Thousands of travelers stranded as airlines struggle with 4th of July demand

US air passengers faced extensive flight cancellations and delays this weekend, caused by a boom in travel demand coupled with widespread staffing shortages.

From Friday through Sunday, airlines flying in, to or from the United States canceled more than 1,400 flights, according to FlightAware, a flight-tracking website, stranding and angering some passengers heading for long-awaited vacations. Of summer. In addition, more than 14,000 flights were delayed this holiday weekend, according to data from the site.

Some airlines appeared to be struggling to handle passenger volumes approaching or, in some cases, even exceeding pre-pandemic levels. On Friday, the Transportation Security Administration screened more passengers (2.49 million people) than any other day this year. That was up from 2.18 travelers tested on July 1, 2019, before the pandemic.

The experience was frustrating for some US airline passengers. On Saturday, 1,048, or 29 percent, of Southwest Airlines flights were delayed, as were 28 percent of American Airlines flights, according to FlightAware. United Airlines and Delta Air Lines had similar problems, with 21 and 19 percent of their flights also delayed. On Sunday, in the middle of the holiday weekend, travelers seemed to have a respite from the worst of trouble.

“Obviously, if it’s your flight that’s delayed or cancelled, it’s a disaster,” said Robert W. Mann Jr., a former airline executive who now runs airline consultancy RW Mann & Company.

In a typical month, Mann noted, about 20 percent of flights are delayed or cancelled. But this holiday weekend, he said, about 30 percent of flights were delayed or canceled, an increase of 50 percent. “It’s a little worse than usual,” he said.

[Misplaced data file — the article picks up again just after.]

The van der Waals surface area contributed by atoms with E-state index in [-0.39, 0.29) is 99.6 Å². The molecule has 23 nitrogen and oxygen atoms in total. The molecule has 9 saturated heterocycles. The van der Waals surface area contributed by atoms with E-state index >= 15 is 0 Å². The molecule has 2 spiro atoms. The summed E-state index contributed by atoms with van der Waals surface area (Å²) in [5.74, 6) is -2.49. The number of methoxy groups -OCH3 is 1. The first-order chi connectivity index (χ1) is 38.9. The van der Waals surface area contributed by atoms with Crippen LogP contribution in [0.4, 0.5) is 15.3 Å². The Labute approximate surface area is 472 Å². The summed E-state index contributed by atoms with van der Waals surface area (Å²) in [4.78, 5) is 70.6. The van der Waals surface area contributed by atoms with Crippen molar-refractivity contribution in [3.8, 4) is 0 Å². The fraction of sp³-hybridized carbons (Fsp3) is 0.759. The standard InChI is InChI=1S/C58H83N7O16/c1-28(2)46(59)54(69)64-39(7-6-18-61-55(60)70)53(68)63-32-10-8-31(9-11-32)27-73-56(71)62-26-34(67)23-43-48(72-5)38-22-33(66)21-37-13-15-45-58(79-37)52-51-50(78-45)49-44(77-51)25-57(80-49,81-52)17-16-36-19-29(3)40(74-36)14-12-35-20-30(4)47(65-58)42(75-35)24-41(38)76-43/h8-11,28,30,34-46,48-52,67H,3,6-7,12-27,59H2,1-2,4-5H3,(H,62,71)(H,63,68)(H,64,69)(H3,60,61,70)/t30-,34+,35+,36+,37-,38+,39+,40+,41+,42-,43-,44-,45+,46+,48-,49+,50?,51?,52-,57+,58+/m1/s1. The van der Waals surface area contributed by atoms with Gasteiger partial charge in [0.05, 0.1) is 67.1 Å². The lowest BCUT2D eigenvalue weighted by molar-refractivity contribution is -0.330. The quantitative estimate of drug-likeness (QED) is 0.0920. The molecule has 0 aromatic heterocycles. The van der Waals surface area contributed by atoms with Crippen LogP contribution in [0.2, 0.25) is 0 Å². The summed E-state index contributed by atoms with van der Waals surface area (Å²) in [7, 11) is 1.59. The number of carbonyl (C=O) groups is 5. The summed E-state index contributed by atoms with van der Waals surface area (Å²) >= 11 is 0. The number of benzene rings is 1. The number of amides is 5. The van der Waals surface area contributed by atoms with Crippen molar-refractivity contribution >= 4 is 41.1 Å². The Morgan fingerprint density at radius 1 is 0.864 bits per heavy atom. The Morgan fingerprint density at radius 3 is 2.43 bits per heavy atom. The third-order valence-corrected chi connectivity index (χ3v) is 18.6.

Adding to the pressure on airlines this weekend was a flaw in the pilot scheduling system at American Airlines that allowed pilots to cancel thousands of flight assignments for July. The airline said on Saturday that it did not anticipate any “operational impact” from the failure.

But the Allied Pilots Association, the pilots’ union for American Airlines, said the airline had unilaterally reinstated canceled trips without the pilots’ consent. The union said it was pressuring the airline to pay an “inconvenience premium” to pilots affected by scheduling system problems.

In a nod to rising passenger frustrations this summer, Ed Bastian, CEO of Delta Air Lines, issued an apology last week.

“I know that many of you may have experienced disruptions, sometimes significant ones, to your travels as we rebuild our operation from the depths of 2020 while adjusting to a record level of demand,” Mr. Bastian wrote in a LinkedIn post. . He added: “Although most of our flights continue to operate on time, this level of disruption and uncertainty is unacceptable.”

In an email, Morgan Durrant, a Delta spokeswoman, said the airline was managing “exacerbating factors” of bad weather and air traffic control delays, which affect the availability of flight crews. The airline was “working around the clock to make Delta’s operation as resilient as possible to minimize the ripple effect of disruptions,” Durrant said. “Still, expect some operational challenges this holiday weekend.”

However, as the holiday weekend progressed, the series of flight problems began to abate. As of Sunday night, Delta had canceled just 1 percent of its flights and just 15 percent of Southwest Airlines flights had been delayed, according to FlightAware.

Southwest said Sunday that it was providing “a safe and reliable experience across our network today with fewer than 10 total cancellations” for the day.

American Airlines and United Airlines did not immediately respond to emails seeking comment.

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